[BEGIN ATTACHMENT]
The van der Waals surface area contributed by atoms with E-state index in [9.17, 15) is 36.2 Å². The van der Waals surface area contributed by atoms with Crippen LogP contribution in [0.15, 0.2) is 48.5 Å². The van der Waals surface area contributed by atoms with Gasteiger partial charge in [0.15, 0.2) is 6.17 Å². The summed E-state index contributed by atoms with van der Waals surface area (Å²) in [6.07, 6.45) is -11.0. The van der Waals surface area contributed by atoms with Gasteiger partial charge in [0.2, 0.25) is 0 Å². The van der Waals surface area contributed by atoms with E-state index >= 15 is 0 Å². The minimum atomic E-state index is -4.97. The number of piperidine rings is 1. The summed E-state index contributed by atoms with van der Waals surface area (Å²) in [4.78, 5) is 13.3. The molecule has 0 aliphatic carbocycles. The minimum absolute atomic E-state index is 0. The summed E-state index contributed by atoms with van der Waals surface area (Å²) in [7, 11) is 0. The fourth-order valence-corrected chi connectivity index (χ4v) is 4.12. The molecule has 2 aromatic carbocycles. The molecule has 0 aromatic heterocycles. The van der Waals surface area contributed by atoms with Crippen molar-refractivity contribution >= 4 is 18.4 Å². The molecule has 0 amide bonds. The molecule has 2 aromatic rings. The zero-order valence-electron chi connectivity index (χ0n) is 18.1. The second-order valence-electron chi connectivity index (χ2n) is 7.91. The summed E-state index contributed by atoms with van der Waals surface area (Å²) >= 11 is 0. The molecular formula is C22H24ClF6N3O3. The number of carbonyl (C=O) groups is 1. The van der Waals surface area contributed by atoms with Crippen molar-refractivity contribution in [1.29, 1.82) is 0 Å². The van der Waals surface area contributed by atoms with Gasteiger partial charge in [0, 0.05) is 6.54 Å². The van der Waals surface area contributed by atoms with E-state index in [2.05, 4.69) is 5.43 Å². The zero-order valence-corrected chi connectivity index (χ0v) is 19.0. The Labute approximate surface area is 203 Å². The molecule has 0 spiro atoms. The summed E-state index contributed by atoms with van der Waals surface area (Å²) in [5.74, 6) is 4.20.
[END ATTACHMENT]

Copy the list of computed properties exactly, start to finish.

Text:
The van der Waals surface area contributed by atoms with E-state index in [9.17, 15) is 36.2 Å². The van der Waals surface area contributed by atoms with Crippen LogP contribution in [0.15, 0.2) is 48.5 Å². The van der Waals surface area contributed by atoms with Gasteiger partial charge in [0.15, 0.2) is 6.17 Å². The summed E-state index contributed by atoms with van der Waals surface area (Å²) in [6.07, 6.45) is -11.0. The van der Waals surface area contributed by atoms with Gasteiger partial charge in [0.2, 0.25) is 0 Å². The van der Waals surface area contributed by atoms with E-state index >= 15 is 0 Å². The minimum atomic E-state index is -4.97. The number of piperidine rings is 1. The summed E-state index contributed by atoms with van der Waals surface area (Å²) in [4.78, 5) is 13.3. The molecule has 0 aliphatic carbocycles. The minimum absolute atomic E-state index is 0. The summed E-state index contributed by atoms with van der Waals surface area (Å²) in [7, 11) is 0. The fourth-order valence-corrected chi connectivity index (χ4v) is 4.12. The molecule has 2 aromatic carbocycles. The molecule has 0 aromatic heterocycles. The van der Waals surface area contributed by atoms with Crippen molar-refractivity contribution >= 4 is 18.4 Å². The molecule has 0 amide bonds. The molecule has 2 aromatic rings. The zero-order valence-electron chi connectivity index (χ0n) is 18.1. The second-order valence-electron chi connectivity index (χ2n) is 7.91. The summed E-state index contributed by atoms with van der Waals surface area (Å²) >= 11 is 0. The molecular formula is C22H24ClF6N3O3. The number of carbonyl (C=O) groups is 1. The van der Waals surface area contributed by atoms with Crippen molar-refractivity contribution in [1.29, 1.82) is 0 Å². The van der Waals surface area contributed by atoms with Gasteiger partial charge in [0, 0.05) is 6.54 Å². The van der Waals surface area contributed by atoms with E-state index in [2.05, 4.69) is 5.43 Å². The zero-order valence-corrected chi connectivity index (χ0v) is 19.0. The Labute approximate surface area is 203 Å². The molecule has 0 spiro atoms. The summed E-state index contributed by atoms with van der Waals surface area (Å²) in [5.74, 6) is 4.20.